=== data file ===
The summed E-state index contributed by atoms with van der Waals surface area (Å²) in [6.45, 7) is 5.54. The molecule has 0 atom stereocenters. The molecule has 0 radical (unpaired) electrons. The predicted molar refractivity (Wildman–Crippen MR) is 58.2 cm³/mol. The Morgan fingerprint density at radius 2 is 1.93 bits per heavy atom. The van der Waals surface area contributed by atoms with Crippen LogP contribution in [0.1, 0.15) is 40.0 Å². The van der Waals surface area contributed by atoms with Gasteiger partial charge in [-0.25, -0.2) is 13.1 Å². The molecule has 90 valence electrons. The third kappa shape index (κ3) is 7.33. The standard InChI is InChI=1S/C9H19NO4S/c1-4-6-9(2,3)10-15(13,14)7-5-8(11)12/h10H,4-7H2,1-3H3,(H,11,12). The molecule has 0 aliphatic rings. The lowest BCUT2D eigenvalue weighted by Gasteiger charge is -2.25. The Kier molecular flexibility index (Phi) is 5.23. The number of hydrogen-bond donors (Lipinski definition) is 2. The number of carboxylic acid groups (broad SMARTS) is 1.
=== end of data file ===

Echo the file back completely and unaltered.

The summed E-state index contributed by atoms with van der Waals surface area (Å²) in [6.45, 7) is 5.54. The molecule has 0 atom stereocenters. The molecule has 0 radical (unpaired) electrons. The predicted molar refractivity (Wildman–Crippen MR) is 58.2 cm³/mol. The Morgan fingerprint density at radius 2 is 1.93 bits per heavy atom. The van der Waals surface area contributed by atoms with Crippen LogP contribution in [0.1, 0.15) is 40.0 Å². The van der Waals surface area contributed by atoms with Gasteiger partial charge in [-0.25, -0.2) is 13.1 Å². The molecule has 90 valence electrons. The third kappa shape index (κ3) is 7.33. The standard InChI is InChI=1S/C9H19NO4S/c1-4-6-9(2,3)10-15(13,14)7-5-8(11)12/h10H,4-7H2,1-3H3,(H,11,12). The molecule has 0 aliphatic rings. The lowest BCUT2D eigenvalue weighted by Gasteiger charge is -2.25. The Kier molecular flexibility index (Phi) is 5.23. The number of hydrogen-bond donors (Lipinski definition) is 2. The number of carboxylic acid groups (broad SMARTS) is 1.